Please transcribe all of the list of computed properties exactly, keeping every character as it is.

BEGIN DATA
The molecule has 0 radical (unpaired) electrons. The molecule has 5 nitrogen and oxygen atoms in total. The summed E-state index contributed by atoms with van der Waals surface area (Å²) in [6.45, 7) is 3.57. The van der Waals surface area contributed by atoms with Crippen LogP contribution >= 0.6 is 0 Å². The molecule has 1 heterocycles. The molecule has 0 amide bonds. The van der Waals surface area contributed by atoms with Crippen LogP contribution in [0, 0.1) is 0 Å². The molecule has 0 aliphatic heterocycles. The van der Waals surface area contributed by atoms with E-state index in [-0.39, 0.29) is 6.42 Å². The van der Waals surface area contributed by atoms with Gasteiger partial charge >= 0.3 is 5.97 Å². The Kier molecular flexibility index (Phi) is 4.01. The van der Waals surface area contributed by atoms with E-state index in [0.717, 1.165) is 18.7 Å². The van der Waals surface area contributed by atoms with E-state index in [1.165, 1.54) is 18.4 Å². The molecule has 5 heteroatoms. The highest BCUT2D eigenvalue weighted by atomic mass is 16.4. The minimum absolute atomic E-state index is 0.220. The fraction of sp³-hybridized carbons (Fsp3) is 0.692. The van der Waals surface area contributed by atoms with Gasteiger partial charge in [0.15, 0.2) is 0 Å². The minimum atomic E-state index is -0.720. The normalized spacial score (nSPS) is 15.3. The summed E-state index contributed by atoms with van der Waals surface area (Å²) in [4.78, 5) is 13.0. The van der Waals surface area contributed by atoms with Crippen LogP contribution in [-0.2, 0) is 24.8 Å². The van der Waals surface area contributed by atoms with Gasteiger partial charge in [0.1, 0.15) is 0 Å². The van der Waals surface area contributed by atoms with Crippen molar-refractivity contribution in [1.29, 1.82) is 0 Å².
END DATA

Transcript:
The molecule has 0 radical (unpaired) electrons. The molecule has 5 nitrogen and oxygen atoms in total. The summed E-state index contributed by atoms with van der Waals surface area (Å²) in [6.45, 7) is 3.57. The van der Waals surface area contributed by atoms with Crippen LogP contribution >= 0.6 is 0 Å². The molecule has 1 heterocycles. The molecule has 0 amide bonds. The van der Waals surface area contributed by atoms with Crippen LogP contribution in [0, 0.1) is 0 Å². The molecule has 0 aliphatic heterocycles. The van der Waals surface area contributed by atoms with E-state index in [-0.39, 0.29) is 6.42 Å². The van der Waals surface area contributed by atoms with Gasteiger partial charge >= 0.3 is 5.97 Å². The Kier molecular flexibility index (Phi) is 4.01. The van der Waals surface area contributed by atoms with E-state index in [0.717, 1.165) is 18.7 Å². The van der Waals surface area contributed by atoms with E-state index in [1.165, 1.54) is 18.4 Å². The molecule has 5 heteroatoms. The highest BCUT2D eigenvalue weighted by atomic mass is 16.4. The minimum absolute atomic E-state index is 0.220. The fraction of sp³-hybridized carbons (Fsp3) is 0.692. The van der Waals surface area contributed by atoms with Gasteiger partial charge in [0.15, 0.2) is 0 Å². The minimum atomic E-state index is -0.720. The normalized spacial score (nSPS) is 15.3. The summed E-state index contributed by atoms with van der Waals surface area (Å²) in [4.78, 5) is 13.0. The van der Waals surface area contributed by atoms with Crippen LogP contribution in [-0.2, 0) is 24.8 Å². The van der Waals surface area contributed by atoms with Gasteiger partial charge in [0.1, 0.15) is 0 Å². The van der Waals surface area contributed by atoms with Crippen molar-refractivity contribution in [1.29, 1.82) is 0 Å².